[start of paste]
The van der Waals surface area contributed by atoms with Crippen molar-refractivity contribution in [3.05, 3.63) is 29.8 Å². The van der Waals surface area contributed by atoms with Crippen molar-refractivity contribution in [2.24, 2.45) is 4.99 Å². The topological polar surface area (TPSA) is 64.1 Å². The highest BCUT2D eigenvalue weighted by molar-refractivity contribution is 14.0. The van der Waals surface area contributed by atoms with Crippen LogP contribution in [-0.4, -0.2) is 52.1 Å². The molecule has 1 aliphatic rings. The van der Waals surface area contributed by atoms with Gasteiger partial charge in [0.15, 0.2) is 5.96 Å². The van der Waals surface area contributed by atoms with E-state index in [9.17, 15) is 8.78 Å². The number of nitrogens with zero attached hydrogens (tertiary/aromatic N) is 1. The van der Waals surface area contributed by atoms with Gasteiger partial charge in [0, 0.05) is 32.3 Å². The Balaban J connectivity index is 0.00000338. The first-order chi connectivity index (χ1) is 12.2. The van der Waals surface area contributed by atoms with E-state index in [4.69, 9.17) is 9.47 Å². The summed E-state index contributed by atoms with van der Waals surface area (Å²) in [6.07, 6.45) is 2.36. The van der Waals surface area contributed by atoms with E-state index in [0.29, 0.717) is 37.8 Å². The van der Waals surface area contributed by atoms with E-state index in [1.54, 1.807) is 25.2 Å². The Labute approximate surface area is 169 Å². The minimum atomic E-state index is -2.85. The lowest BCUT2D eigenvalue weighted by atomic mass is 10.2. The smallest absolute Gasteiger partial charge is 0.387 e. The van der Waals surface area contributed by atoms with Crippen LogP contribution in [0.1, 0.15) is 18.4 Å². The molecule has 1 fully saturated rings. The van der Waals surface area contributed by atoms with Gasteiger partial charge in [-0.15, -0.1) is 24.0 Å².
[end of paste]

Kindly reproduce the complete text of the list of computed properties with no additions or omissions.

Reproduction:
The van der Waals surface area contributed by atoms with Crippen molar-refractivity contribution in [3.05, 3.63) is 29.8 Å². The van der Waals surface area contributed by atoms with Crippen molar-refractivity contribution in [2.24, 2.45) is 4.99 Å². The topological polar surface area (TPSA) is 64.1 Å². The highest BCUT2D eigenvalue weighted by molar-refractivity contribution is 14.0. The van der Waals surface area contributed by atoms with Crippen LogP contribution in [-0.4, -0.2) is 52.1 Å². The molecule has 1 aliphatic rings. The van der Waals surface area contributed by atoms with Gasteiger partial charge in [0.15, 0.2) is 5.96 Å². The van der Waals surface area contributed by atoms with E-state index in [9.17, 15) is 8.78 Å². The number of nitrogens with zero attached hydrogens (tertiary/aromatic N) is 1. The van der Waals surface area contributed by atoms with Gasteiger partial charge in [0, 0.05) is 32.3 Å². The Balaban J connectivity index is 0.00000338. The first-order chi connectivity index (χ1) is 12.2. The van der Waals surface area contributed by atoms with E-state index in [4.69, 9.17) is 9.47 Å². The summed E-state index contributed by atoms with van der Waals surface area (Å²) in [6.07, 6.45) is 2.36. The van der Waals surface area contributed by atoms with E-state index in [0.29, 0.717) is 37.8 Å². The van der Waals surface area contributed by atoms with E-state index in [1.54, 1.807) is 25.2 Å². The Labute approximate surface area is 169 Å². The minimum atomic E-state index is -2.85. The lowest BCUT2D eigenvalue weighted by atomic mass is 10.2. The smallest absolute Gasteiger partial charge is 0.387 e. The van der Waals surface area contributed by atoms with Crippen LogP contribution in [0.1, 0.15) is 18.4 Å². The molecule has 1 fully saturated rings. The van der Waals surface area contributed by atoms with Gasteiger partial charge in [-0.15, -0.1) is 24.0 Å².